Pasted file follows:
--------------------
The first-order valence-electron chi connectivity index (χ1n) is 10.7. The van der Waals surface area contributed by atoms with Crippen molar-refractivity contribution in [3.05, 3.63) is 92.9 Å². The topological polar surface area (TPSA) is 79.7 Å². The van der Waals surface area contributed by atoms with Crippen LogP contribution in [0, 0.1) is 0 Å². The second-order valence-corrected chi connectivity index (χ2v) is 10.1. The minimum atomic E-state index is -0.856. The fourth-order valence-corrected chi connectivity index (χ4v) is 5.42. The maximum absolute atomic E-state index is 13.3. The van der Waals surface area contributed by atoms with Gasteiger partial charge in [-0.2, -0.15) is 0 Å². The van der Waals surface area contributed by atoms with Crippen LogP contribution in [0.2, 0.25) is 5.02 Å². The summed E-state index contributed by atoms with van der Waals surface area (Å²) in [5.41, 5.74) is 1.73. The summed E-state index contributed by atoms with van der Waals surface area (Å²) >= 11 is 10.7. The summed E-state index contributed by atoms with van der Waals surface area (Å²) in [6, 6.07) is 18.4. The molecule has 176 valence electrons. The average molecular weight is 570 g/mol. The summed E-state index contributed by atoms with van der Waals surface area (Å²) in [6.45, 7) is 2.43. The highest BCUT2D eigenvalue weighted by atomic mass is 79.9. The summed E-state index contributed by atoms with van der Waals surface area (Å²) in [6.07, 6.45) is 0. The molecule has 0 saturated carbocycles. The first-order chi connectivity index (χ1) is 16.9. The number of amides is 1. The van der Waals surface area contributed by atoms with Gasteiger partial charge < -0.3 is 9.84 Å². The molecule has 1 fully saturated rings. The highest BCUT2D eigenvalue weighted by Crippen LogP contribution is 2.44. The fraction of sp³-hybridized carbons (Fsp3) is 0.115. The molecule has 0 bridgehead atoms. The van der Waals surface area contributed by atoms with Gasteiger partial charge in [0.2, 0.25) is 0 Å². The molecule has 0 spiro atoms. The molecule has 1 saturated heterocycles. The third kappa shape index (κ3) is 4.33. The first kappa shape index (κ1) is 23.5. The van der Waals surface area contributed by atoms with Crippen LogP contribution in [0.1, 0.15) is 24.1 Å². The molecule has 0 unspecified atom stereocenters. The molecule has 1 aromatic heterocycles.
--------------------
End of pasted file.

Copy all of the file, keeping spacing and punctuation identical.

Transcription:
The first-order valence-electron chi connectivity index (χ1n) is 10.7. The van der Waals surface area contributed by atoms with Crippen molar-refractivity contribution in [3.05, 3.63) is 92.9 Å². The topological polar surface area (TPSA) is 79.7 Å². The van der Waals surface area contributed by atoms with Crippen LogP contribution in [0, 0.1) is 0 Å². The second-order valence-corrected chi connectivity index (χ2v) is 10.1. The minimum atomic E-state index is -0.856. The fourth-order valence-corrected chi connectivity index (χ4v) is 5.42. The maximum absolute atomic E-state index is 13.3. The van der Waals surface area contributed by atoms with Gasteiger partial charge in [-0.2, -0.15) is 0 Å². The van der Waals surface area contributed by atoms with Crippen LogP contribution in [0.2, 0.25) is 5.02 Å². The summed E-state index contributed by atoms with van der Waals surface area (Å²) in [5.41, 5.74) is 1.73. The summed E-state index contributed by atoms with van der Waals surface area (Å²) >= 11 is 10.7. The summed E-state index contributed by atoms with van der Waals surface area (Å²) in [6, 6.07) is 18.4. The molecule has 176 valence electrons. The average molecular weight is 570 g/mol. The summed E-state index contributed by atoms with van der Waals surface area (Å²) in [6.45, 7) is 2.43. The highest BCUT2D eigenvalue weighted by atomic mass is 79.9. The summed E-state index contributed by atoms with van der Waals surface area (Å²) in [6.07, 6.45) is 0. The molecule has 0 saturated carbocycles. The first-order chi connectivity index (χ1) is 16.9. The number of amides is 1. The van der Waals surface area contributed by atoms with Gasteiger partial charge < -0.3 is 9.84 Å². The molecule has 1 fully saturated rings. The highest BCUT2D eigenvalue weighted by Crippen LogP contribution is 2.44. The fraction of sp³-hybridized carbons (Fsp3) is 0.115. The molecule has 0 bridgehead atoms. The van der Waals surface area contributed by atoms with Gasteiger partial charge in [0.2, 0.25) is 0 Å². The molecule has 0 spiro atoms. The molecule has 1 saturated heterocycles. The third kappa shape index (κ3) is 4.33. The first kappa shape index (κ1) is 23.5. The van der Waals surface area contributed by atoms with Crippen LogP contribution in [0.1, 0.15) is 24.1 Å². The molecule has 0 unspecified atom stereocenters. The molecule has 1 aromatic heterocycles.